The Taiwanese authorities have threatened to fine two singers for taking part in a mainland Chinese state media show.
Ouyang Nana, a Taiwanese cellist and singer, will join singers from Hong Kong and the mainland to perform the patriotic song My Motherland, which will be broadcast on CCTV on Wednesday.
The gala will also feature Angela Chang in a chorus celebrating the contributions of those who helped fight Covid-19.
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The grand gala performance will be aired on Wednesday, the evening before National Day and will also feature several Hong Kong stars such as Angelababy Yang Ying and William Chan Wai-ting.
A CCTV trailer for the show features Ouyang saying she was “excited” to be taking part and looking forward to the show.
Meanwhile, Chang said: “Because of the epidemic, I feel that when we sing this song, it’s full of love. We would like to send positive energy to the audience.”
The singers have millions of fans on the mainland, but Taiwan’s Mainland Affairs Council said their participation was an attempt by the Beijing authorities to put pressure on the island and promote a “one country, two systems” framework.
“In light of the increasingly severe cross-strait situation, Taiwanese should take the interests of Taiwan as a whole as their precondition for doing things.
“They should be clearly aware of the mainland’s measures and ambitions,” the council told the news portal Udn.com.
The Taiwan authorities have said they will punish the singers if they are found to have violated cross-strait regulations.
On Monday the Ministry of Culture said they could be fined up to half a million Taiwanese dollars (around US$17,000) if they are confirmed to have broken regulations, according to ETtoday.net.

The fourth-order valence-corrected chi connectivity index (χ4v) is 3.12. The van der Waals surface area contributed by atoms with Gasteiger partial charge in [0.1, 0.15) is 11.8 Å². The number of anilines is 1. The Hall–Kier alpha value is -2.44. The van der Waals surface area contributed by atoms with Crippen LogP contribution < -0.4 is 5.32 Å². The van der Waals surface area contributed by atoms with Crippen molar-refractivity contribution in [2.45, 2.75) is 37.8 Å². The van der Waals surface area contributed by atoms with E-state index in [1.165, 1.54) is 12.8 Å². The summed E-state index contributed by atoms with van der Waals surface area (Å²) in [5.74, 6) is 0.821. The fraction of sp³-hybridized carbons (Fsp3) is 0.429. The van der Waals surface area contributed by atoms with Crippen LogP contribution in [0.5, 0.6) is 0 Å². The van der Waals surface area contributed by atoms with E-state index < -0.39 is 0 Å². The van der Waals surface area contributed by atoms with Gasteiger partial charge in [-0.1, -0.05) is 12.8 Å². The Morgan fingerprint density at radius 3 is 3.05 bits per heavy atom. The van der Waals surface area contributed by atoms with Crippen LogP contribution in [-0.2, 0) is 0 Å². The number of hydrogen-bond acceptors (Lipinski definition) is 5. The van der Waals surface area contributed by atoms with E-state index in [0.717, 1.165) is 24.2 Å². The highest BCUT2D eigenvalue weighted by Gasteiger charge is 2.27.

The Act Governing Relations between the People of the Taiwan Area and the Mainland Area bans Taiwanese people and organisations from engaging in political activities concerning the mainland.
Neither Ouyang nor Chang has responded to the threats so far.
Su Tseng-chang, the island’s premier, said: “Some people are enjoying our democracy and freedom as well as our medical insurance. As public figures, they went to the mainland to sing inappropriate songs. Taiwan people will make their own judgment.”
The overseas edition of the Chinese Communist Party’s mouthpiece People’s Daily said in its editorial on Tuesday that it was “laughable” to threaten the singers for performing on the mainland.
Last year Ouyang, 20, who is studying in the United States, said she supported the one-China principle in an attempt to rebut online claims she supported Taiwanese independence.
“As an overseas student, people often ask me ‘where do you come from’,” she wrote in a Weibo post. “I come from China. This is my answer.”
Chang, 38, who has been popular on the mainland for over a decade, has previously appeared on CCTV’s Lunar New Year gala, the most-watched television show in China.